Reforming the tax code: A start to fiscal recovery

Our country needs to have a serious conversation about restoring fiscal discipline. For that to happen, both sides must leave their talking points at the door — Republicans need to place their oath of office above their pledges to never raise taxes, and Democrats need to be willing to consider proposals that do not disproportionately thump the richest of Americans.

Despite what you may have heard, taxes are not spiraling out of control. Quite the opposite. Last year, federal tax receipts fell to their lowest levels since 1950, now just 14.9 percent of GDP compared to the post-World War II “average of 18 to 19 percent”: This may not seem like a big drop, but the difference amounts to approximately $560 billion — enough to cut deficits in half or fund annual Social Security and Medicare shortfalls in perpetuity.

There are a few reasons for the drop. Some are structural and beyond immediate control, like the collapse of tax revenue when the economy slipped into recession. Others are the result of short-sighted public policy — namely, the Democrats’ extension of the Bush tax cuts and their gradual chipping away at payroll tax rates.

Coupled with a decrease in tax revenue, the spike in federal spending — both as a result of automatic stabilizers and discretionary attempts at stimulus — has resulted in some of the largest deficits in years. And while I don’t buy into the doomsday predictions of those who think soaring levels of debt will push America to the brink of insolvency, as it has with Greece and Portugal, there is no doubt that the path we are on is unsustainable.

A sensible path forward will require a combination of spending cuts and tax increases. If you believe either could succeed in isolation, well, I’ve got some mortgage-backed securities you might want to buy.

In all seriousness, the first step should be to revamp our broken tax code. Currently, a dollar made from labor is taxed at a much higher rate than a dollar made from investment, thanks to the egregious carried-interest loophole that allows billionaire investors like Warren Buffett — and 26.5 percent of households making more than $1 million a year — to get away with paying lower tax rates than secretaries, teachers and police officers.

Progressive taxation is also undermined by payroll taxes. Because the portion of taxable income is capped at $106,800, payroll taxes are actually regressive: The rich pay a much smaller share of their overall income in payroll taxes than those in lower income brackets.

The last major problem with our tax code is that corporate lobbyists have been able to carve out a whole host of loopholes, allowing the companies they represent to pay little to nothing in taxes. Care for a few examples? In 2008, Goldman Sachs paid only 1.1 percent of its income in taxes, even though “it earned a profit of $2.3 billion”: The following year, Chevron received a $19 million refund from the Internal Revenue Service despite profits exceeding $10 billion. And last year Bank of America received a $1.9 billion tax refund despite taking home $4.4 billion in profits.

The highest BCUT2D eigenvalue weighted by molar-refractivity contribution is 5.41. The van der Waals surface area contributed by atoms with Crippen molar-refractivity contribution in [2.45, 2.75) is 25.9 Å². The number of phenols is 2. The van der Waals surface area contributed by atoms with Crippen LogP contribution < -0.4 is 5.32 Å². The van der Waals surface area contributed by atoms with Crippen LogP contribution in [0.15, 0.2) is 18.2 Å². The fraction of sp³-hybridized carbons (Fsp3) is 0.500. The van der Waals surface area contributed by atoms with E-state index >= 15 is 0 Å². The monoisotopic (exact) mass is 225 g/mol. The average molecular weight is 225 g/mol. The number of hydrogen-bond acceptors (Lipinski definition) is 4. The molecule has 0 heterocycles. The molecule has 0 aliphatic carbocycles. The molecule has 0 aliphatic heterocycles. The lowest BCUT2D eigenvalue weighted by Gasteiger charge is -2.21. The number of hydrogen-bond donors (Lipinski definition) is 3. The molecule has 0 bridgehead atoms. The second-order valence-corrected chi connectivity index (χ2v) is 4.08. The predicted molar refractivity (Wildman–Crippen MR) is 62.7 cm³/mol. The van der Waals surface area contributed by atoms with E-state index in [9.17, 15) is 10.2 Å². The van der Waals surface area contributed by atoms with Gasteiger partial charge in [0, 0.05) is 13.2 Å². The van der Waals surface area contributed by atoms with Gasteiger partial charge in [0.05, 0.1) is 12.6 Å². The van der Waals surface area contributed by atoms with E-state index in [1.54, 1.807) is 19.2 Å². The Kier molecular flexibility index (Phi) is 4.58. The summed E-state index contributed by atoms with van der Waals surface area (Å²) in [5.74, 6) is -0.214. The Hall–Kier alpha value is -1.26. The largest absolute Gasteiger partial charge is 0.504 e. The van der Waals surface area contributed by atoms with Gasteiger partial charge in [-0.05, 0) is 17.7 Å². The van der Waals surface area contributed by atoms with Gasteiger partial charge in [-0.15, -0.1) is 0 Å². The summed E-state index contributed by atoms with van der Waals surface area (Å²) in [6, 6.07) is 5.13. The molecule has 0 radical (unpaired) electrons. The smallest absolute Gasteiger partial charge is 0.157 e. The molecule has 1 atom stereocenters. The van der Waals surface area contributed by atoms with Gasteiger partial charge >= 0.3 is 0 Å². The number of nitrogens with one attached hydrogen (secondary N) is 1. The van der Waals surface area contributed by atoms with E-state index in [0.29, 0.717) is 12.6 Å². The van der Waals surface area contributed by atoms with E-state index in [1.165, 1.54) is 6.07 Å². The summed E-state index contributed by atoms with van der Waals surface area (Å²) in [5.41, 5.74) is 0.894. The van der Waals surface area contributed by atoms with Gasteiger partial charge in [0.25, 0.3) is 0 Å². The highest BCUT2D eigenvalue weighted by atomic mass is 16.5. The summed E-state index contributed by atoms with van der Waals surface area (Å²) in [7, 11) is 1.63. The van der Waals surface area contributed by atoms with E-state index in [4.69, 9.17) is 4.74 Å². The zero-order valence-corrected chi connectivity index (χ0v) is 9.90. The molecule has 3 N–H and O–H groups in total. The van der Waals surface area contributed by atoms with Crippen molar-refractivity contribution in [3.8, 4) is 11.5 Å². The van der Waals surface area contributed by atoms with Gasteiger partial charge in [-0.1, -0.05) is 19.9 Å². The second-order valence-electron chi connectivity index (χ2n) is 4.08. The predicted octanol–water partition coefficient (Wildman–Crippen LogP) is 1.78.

I’m more than happy to see American companies make tons of money — that’s one of the great things about capitalism. But if companies want the rights of personhood, when it comes to protections under the law, then they should bear the responsibilities of personhood as well. Why should corporations be exempt from paying the same level of taxes as the rest of us?

So, what to do?

Instead of distinguishing between different income types — income from labor, income from capital gains and corporate income — I would treat them all equally. All realized income above approximately $50,000 (the exact number should depend on relative costs of living) should be taxed at the flat rate of 25 percent, without exceptions or deductions. This means that Warren Buffett would pay the same rate on the last dollar of his considerable income as I would pay on the first dollar of mine above $50,000.

I can’t see how things could be much fairer than this.

To put these numbers into perspective, a middle-class family making $75,000 a year would be responsible for paying $6,250 in taxes — about 8.3 percent of their total income. After the loopholes have been removed, wealthy individuals would end up paying no more than 25 percent of their total income in federal taxes, a much lower rate than is seen in any other developed country with the exceptions of “Andorra, Monaco and Switzerland”:

The benefits of this new tax code cannot be overstated. It would be simple without being simplistic, progressive without being unfair. Not only would it save millions of man-hours spent filling out complicated tax forms and reduce the labor need for IRS agents, this plan would increase revenues back to approximately 19 percent of GDP — the upper end of historical averages — once exempted income is taken into account.

By itself, adjusting the tax code so that it is more progressive — and less susceptible to lobbyist-driven loopholes — will not eliminate soaring budget deficits. But it will provide a strong foundation for reviving the middle class, kick-starting demand and restoring our economy’s footing so that it will once again be the envy of the world.

_Jason is a senior in Engineering and Business._